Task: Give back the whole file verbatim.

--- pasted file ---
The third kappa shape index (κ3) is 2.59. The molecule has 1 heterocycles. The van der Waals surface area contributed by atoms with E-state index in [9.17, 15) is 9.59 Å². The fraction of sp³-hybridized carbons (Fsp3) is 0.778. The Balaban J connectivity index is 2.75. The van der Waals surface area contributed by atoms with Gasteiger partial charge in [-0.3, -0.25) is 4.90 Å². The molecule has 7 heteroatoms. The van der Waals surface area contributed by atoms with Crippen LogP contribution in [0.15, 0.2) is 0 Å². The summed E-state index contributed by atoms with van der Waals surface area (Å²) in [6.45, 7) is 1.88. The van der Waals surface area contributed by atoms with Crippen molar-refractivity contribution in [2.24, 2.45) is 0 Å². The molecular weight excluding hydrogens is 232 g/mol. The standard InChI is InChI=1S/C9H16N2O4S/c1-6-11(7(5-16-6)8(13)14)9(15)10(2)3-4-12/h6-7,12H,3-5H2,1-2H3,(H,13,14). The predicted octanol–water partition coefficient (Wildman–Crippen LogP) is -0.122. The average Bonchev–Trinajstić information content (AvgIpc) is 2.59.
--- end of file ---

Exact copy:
The third kappa shape index (κ3) is 2.59. The molecule has 1 heterocycles. The van der Waals surface area contributed by atoms with E-state index in [9.17, 15) is 9.59 Å². The fraction of sp³-hybridized carbons (Fsp3) is 0.778. The Balaban J connectivity index is 2.75. The van der Waals surface area contributed by atoms with Gasteiger partial charge in [-0.3, -0.25) is 4.90 Å². The molecule has 7 heteroatoms. The van der Waals surface area contributed by atoms with Crippen LogP contribution in [0.15, 0.2) is 0 Å². The summed E-state index contributed by atoms with van der Waals surface area (Å²) in [6.45, 7) is 1.88. The van der Waals surface area contributed by atoms with Crippen molar-refractivity contribution in [2.24, 2.45) is 0 Å². The molecular weight excluding hydrogens is 232 g/mol. The standard InChI is InChI=1S/C9H16N2O4S/c1-6-11(7(5-16-6)8(13)14)9(15)10(2)3-4-12/h6-7,12H,3-5H2,1-2H3,(H,13,14). The predicted octanol–water partition coefficient (Wildman–Crippen LogP) is -0.122. The average Bonchev–Trinajstić information content (AvgIpc) is 2.59.